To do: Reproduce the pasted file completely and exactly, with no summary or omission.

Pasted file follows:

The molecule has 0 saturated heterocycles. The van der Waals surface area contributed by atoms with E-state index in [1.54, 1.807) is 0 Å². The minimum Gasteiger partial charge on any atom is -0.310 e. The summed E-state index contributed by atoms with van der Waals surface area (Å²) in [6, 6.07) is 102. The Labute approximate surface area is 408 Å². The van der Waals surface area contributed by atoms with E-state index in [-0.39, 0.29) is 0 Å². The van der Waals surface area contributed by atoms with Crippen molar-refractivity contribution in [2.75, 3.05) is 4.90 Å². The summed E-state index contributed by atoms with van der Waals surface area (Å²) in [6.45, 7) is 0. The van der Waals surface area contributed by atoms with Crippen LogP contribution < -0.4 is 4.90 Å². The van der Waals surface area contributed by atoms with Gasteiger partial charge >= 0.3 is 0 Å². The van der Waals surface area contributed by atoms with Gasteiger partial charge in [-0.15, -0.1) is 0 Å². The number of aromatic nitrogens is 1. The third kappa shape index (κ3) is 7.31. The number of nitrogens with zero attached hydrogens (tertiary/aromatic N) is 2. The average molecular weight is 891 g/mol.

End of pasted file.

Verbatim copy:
The molecule has 0 saturated heterocycles. The van der Waals surface area contributed by atoms with E-state index in [1.54, 1.807) is 0 Å². The minimum Gasteiger partial charge on any atom is -0.310 e. The summed E-state index contributed by atoms with van der Waals surface area (Å²) in [6, 6.07) is 102. The Labute approximate surface area is 408 Å². The van der Waals surface area contributed by atoms with E-state index in [-0.39, 0.29) is 0 Å². The van der Waals surface area contributed by atoms with Crippen molar-refractivity contribution in [2.75, 3.05) is 4.90 Å². The summed E-state index contributed by atoms with van der Waals surface area (Å²) in [6.45, 7) is 0. The van der Waals surface area contributed by atoms with Crippen LogP contribution < -0.4 is 4.90 Å². The van der Waals surface area contributed by atoms with Gasteiger partial charge >= 0.3 is 0 Å². The van der Waals surface area contributed by atoms with Gasteiger partial charge in [-0.15, -0.1) is 0 Å². The number of aromatic nitrogens is 1. The third kappa shape index (κ3) is 7.31. The number of nitrogens with zero attached hydrogens (tertiary/aromatic N) is 2. The average molecular weight is 891 g/mol.